How to Avoid Roof Damage Caused by Heavy Snow
A nor’easter is bringing as much as 12 inches of snow to some areas in the Northeast, while residents in the West are bracing for their own snowstorm that is expected to begin today.
Already struggling to recover from Sandy, a nor’easter on Wednesday brought the region wind gusts as high as 60 mph and as much as 12 inches of snow in some parts of Connecticut and New Jersey, according to the National Weather Service (NWS). In New York City’s Central Park, a record 4.3 inches of snow has fallen, which is the earliest 4-inch snowfall on record, reports The Weather Service.
Although snow is causing even more damage throughout the region, weather conditions are forecasted to improve by the weekend, according to NWS.
Meanwhile, as the Northeast continues to recover from multiple storms, residents in Montana, Idaho, and North Dakota are preparing for their own severe winter weather. Winter weather advisories are already in place throughout the region, while NWS has issued a blizzard warning in northeast Montana for today through Saturday.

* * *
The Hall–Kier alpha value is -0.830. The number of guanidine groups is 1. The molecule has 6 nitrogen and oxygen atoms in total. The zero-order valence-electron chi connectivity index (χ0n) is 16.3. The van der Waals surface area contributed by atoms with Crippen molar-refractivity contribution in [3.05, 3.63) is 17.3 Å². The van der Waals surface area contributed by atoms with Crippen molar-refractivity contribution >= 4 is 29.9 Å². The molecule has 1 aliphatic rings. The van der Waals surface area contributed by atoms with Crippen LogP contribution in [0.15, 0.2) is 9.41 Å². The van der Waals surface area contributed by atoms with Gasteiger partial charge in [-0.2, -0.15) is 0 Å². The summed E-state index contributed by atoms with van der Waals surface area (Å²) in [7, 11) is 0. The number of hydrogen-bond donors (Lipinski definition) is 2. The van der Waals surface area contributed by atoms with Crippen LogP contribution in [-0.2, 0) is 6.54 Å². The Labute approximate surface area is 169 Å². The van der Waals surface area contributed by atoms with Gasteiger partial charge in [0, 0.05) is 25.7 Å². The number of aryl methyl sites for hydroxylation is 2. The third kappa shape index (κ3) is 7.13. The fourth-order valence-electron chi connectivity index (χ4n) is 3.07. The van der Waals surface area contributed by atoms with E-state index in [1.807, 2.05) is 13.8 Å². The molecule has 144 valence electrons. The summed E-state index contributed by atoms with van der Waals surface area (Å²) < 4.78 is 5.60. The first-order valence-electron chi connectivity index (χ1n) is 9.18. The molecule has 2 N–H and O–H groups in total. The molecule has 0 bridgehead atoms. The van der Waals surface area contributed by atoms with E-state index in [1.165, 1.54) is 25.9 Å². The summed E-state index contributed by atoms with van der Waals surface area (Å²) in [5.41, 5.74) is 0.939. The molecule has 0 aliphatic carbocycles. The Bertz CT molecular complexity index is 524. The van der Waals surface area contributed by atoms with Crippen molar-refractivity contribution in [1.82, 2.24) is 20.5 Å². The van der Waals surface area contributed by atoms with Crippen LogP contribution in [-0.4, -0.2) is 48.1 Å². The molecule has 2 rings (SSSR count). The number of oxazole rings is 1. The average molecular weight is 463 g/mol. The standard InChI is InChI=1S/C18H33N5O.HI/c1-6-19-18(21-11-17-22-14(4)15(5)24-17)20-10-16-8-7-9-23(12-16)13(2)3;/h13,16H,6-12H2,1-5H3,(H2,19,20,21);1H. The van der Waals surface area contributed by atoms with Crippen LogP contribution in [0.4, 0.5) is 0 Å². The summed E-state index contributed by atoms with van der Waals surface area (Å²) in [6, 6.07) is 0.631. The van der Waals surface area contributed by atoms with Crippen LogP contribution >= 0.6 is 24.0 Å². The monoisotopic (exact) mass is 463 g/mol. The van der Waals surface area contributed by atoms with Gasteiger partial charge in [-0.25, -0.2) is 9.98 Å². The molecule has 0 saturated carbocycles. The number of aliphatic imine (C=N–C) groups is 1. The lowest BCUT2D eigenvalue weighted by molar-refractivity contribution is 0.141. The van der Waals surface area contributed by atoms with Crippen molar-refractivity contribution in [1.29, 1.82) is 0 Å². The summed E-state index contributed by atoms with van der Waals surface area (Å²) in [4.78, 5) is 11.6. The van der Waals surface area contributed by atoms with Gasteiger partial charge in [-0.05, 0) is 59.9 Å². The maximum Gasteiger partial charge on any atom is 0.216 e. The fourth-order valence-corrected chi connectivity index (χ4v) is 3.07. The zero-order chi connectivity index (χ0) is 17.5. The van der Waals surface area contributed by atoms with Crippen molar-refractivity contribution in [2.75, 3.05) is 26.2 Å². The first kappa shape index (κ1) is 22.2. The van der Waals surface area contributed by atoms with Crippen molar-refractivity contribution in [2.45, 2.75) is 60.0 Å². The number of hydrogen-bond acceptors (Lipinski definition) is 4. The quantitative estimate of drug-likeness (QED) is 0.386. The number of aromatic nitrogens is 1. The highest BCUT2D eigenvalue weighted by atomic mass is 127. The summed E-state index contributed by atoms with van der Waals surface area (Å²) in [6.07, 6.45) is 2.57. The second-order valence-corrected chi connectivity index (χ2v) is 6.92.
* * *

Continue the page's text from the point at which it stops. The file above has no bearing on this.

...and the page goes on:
Snow is expected to start falling over Montana and Idaho on Thursday, while snow is also expected to also start falling over the Oregon Cascades and northern Sierra Nevada in California later today.
When heavy snow falls, your roof is highly susceptible to costly water damage. If your roof begins to accumulate a significant amount of snow, don’t hesitate to remove the snow in order to reduce your risk of damage.
Determine how much snow on your roof weighs by using the following guidance from the Insurance Institute for Business & Home Safety (IBHS). Afterwards, find details on how to safely remove snow at http://disastersafety.org/freezing_weather/prevent-roof-collapse/.
ESTIMATE HOW MUCH THE SNOW ON YOUR ROOF WEIGHS:
Fresh snow: 10-12 in. of new snow is equal to one in. of water, or about 5 lbs per square foot of roof space, so you could have up to 4 ft. of new snow before the roof will become stressed.
Packed snow: 3-5 in. of old snow is equal to one inch of water, or about 5 lbs per square foot of roof space, so anything more than 2 ft. of old snow could be too much for your roof to handle.
Total accumulated weight: two ft. of old snow and two ft. of new snow could weigh as much as 60 lbs per square foot of roof space, which is beyond the typical snow load capacity of most roofs.
Ice: one in. of ice equals one ft. of fresh snow.
© 2012 Insurance Institute for Business & Home Safety